According to these guidelines, Petroecuador, pursuant to the contractual stipulations, was to undertake operations of the Texaco consortium as of July 1, 1990, through its subsidiary Petroamazonas; the Anglo refinery was to become Petroindustrial property as of August 1990; the trans-Ecuador pipeline was to be operated by Petrotransporte as of October 1989; production levels of existing fields would be adjusted, taking into account both technical and economic aspects; a new law would be prepared for Petroecuador to operate autonomously as a business. Commitments made by the government with the international companies that had signed service contracts for hydrocarbon exploration and exploitation would be respected. However, the state oil industry's nationalistic stance was slightly reversed as the government headed by Borja, desperate to boost reserves, began to retreat from its nationalistic oil policy which characterized his campaign and the early part of his presidency.

While the company retains tight control over the country's oil industry and has no competition, it does not work the oil fields singlehandedly. Foreign firms are responsible for 85% of Ecuador's exploratory drilling under risk service contracts. These contracts, between Petroecuador and international oil firms, grant foreign investors substantial paybacks and returns from their service agreements, while supplying Petroecuador mainly with financial and technical services for exploration and development. Petroecuador retains the ownership of resources and management control. At the same time the government attempts to attract the foreign investment needed for exploration, as company engineers point to a significant natural production decline in the company's existing fields.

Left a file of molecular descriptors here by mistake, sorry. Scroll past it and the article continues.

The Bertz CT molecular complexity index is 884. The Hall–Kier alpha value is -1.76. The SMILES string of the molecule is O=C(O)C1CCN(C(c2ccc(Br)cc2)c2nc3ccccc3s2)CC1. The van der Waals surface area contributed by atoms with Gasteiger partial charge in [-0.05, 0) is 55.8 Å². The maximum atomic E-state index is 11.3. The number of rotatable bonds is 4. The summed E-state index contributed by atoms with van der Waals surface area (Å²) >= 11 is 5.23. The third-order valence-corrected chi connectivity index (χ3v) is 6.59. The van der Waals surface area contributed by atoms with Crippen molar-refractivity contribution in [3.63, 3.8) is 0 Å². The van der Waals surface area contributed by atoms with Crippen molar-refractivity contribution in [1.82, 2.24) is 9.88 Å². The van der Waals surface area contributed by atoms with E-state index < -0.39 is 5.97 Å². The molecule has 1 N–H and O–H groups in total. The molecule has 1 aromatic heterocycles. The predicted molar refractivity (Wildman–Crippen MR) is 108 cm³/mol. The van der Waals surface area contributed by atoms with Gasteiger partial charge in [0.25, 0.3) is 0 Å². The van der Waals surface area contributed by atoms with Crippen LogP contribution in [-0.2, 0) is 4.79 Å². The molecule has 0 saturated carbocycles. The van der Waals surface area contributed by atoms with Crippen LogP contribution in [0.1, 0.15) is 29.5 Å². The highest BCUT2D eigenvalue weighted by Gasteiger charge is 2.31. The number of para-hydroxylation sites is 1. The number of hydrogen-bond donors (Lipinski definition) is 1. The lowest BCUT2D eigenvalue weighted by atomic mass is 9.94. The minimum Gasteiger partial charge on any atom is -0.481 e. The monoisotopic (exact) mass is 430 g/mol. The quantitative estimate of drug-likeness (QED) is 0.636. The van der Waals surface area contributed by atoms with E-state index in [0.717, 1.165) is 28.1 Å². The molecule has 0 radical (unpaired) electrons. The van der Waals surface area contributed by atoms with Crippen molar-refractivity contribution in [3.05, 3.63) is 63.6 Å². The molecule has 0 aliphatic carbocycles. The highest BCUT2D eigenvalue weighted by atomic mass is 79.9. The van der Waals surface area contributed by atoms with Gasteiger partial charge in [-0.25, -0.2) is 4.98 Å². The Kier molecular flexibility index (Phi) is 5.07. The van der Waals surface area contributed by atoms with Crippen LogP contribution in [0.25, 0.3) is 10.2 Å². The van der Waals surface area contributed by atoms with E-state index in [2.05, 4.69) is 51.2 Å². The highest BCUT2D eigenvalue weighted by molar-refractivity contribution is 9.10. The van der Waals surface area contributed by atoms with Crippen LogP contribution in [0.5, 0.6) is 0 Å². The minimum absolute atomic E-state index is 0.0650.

As well as supplying Ecuador with more than 85% of its internal consumption, Petroecuador exports approximately 160,000 barrels per day of oil, which, coupled with derivative exports, represent 45% of Ecuador's total exports. During 1990, receipts from crude oil and refined product exports reached US$915 million. A 10% increase over the previous year's exports resulted from the onset of the protracted Gulf crisis, which found Petroecuador tapping into its stocks to take advantage of inflated world oil prices. Oil output in 1990 was approximately 285,000 barrels per day, with an average export volume of 175,000 barrels per day sold mainly to the United States's eastern and western coasts, Asia, and the Caribbean.

The contract with Texaco is the sole joint venture between the state oil corporation and a foreign oil company. This contract expires in 1992, when all oil production will be state controlled.

Principal Subsidiaries: Petroproduccion; Petrocomercial; Petroindustria; Petroamazonas; Transecuatoriana de Petroleos; Petropeninsula.

Source: International Directory of Company Histories, Vol. 4. St. James Press, 1991.